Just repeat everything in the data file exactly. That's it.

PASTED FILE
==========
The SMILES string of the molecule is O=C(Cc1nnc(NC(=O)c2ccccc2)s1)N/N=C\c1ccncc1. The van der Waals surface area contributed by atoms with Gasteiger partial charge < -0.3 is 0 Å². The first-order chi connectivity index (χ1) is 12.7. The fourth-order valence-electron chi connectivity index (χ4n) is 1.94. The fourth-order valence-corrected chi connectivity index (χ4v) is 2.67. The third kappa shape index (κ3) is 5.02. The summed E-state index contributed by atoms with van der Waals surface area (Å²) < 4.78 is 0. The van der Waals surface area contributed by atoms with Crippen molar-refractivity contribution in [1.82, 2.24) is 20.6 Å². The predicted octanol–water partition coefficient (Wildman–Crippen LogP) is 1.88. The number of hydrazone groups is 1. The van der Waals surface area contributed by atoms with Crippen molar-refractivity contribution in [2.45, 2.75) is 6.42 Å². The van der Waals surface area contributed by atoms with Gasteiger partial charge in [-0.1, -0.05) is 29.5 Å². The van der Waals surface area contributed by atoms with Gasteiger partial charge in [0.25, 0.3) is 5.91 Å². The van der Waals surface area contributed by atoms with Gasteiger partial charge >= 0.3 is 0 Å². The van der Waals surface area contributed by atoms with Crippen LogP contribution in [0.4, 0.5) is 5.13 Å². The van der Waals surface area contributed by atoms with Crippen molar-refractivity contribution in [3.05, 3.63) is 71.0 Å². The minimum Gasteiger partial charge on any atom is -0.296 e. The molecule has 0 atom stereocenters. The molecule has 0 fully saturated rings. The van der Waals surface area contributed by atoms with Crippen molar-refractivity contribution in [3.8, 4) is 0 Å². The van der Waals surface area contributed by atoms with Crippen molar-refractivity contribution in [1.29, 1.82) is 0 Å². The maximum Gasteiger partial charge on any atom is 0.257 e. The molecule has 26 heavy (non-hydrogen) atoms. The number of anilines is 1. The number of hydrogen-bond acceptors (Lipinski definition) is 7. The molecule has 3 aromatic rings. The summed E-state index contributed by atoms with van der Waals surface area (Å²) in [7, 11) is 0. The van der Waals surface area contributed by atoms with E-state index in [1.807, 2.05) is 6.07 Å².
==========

The SMILES string of the molecule is O=C(Cc1nnc(NC(=O)c2ccccc2)s1)N/N=C\c1ccncc1. The van der Waals surface area contributed by atoms with Gasteiger partial charge < -0.3 is 0 Å². The first-order chi connectivity index (χ1) is 12.7. The fourth-order valence-electron chi connectivity index (χ4n) is 1.94. The fourth-order valence-corrected chi connectivity index (χ4v) is 2.67. The third kappa shape index (κ3) is 5.02. The summed E-state index contributed by atoms with van der Waals surface area (Å²) < 4.78 is 0. The van der Waals surface area contributed by atoms with Crippen molar-refractivity contribution in [1.82, 2.24) is 20.6 Å². The predicted octanol–water partition coefficient (Wildman–Crippen LogP) is 1.88. The number of hydrazone groups is 1. The van der Waals surface area contributed by atoms with Crippen molar-refractivity contribution in [2.45, 2.75) is 6.42 Å². The van der Waals surface area contributed by atoms with Gasteiger partial charge in [-0.1, -0.05) is 29.5 Å². The van der Waals surface area contributed by atoms with Gasteiger partial charge in [0.25, 0.3) is 5.91 Å². The van der Waals surface area contributed by atoms with Gasteiger partial charge >= 0.3 is 0 Å². The van der Waals surface area contributed by atoms with Crippen LogP contribution in [0.4, 0.5) is 5.13 Å². The van der Waals surface area contributed by atoms with Crippen molar-refractivity contribution in [3.05, 3.63) is 71.0 Å². The minimum Gasteiger partial charge on any atom is -0.296 e. The molecule has 0 atom stereocenters. The molecule has 0 fully saturated rings. The van der Waals surface area contributed by atoms with Crippen molar-refractivity contribution in [3.8, 4) is 0 Å². The van der Waals surface area contributed by atoms with Crippen molar-refractivity contribution in [1.29, 1.82) is 0 Å². The maximum Gasteiger partial charge on any atom is 0.257 e. The molecule has 26 heavy (non-hydrogen) atoms. The number of anilines is 1. The number of hydrogen-bond acceptors (Lipinski definition) is 7. The molecule has 3 aromatic rings. The summed E-state index contributed by atoms with van der Waals surface area (Å²) in [7, 11) is 0. The van der Waals surface area contributed by atoms with E-state index in [1.807, 2.05) is 6.07 Å².